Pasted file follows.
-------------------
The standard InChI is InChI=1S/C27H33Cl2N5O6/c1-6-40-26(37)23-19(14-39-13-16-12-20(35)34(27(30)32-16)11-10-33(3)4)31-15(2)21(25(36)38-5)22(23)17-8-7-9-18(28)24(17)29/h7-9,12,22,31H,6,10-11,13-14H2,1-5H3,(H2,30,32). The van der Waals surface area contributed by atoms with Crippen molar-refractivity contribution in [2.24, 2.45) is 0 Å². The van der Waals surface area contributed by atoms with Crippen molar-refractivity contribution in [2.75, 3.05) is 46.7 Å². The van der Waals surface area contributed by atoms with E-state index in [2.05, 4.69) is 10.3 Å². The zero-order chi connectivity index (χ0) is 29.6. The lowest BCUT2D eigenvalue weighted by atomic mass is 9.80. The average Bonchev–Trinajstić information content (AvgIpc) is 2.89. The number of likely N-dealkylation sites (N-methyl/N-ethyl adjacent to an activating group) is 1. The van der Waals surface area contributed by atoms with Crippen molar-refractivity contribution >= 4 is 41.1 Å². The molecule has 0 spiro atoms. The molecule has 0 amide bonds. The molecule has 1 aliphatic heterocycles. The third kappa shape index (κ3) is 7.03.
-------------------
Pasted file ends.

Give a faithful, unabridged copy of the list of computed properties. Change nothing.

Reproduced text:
The standard InChI is InChI=1S/C27H33Cl2N5O6/c1-6-40-26(37)23-19(14-39-13-16-12-20(35)34(27(30)32-16)11-10-33(3)4)31-15(2)21(25(36)38-5)22(23)17-8-7-9-18(28)24(17)29/h7-9,12,22,31H,6,10-11,13-14H2,1-5H3,(H2,30,32). The van der Waals surface area contributed by atoms with Crippen molar-refractivity contribution in [2.24, 2.45) is 0 Å². The van der Waals surface area contributed by atoms with Crippen molar-refractivity contribution in [2.75, 3.05) is 46.7 Å². The van der Waals surface area contributed by atoms with E-state index in [2.05, 4.69) is 10.3 Å². The zero-order chi connectivity index (χ0) is 29.6. The lowest BCUT2D eigenvalue weighted by atomic mass is 9.80. The average Bonchev–Trinajstić information content (AvgIpc) is 2.89. The number of likely N-dealkylation sites (N-methyl/N-ethyl adjacent to an activating group) is 1. The van der Waals surface area contributed by atoms with Crippen molar-refractivity contribution >= 4 is 41.1 Å². The molecule has 0 spiro atoms. The molecule has 0 amide bonds. The molecule has 1 aliphatic heterocycles. The third kappa shape index (κ3) is 7.03.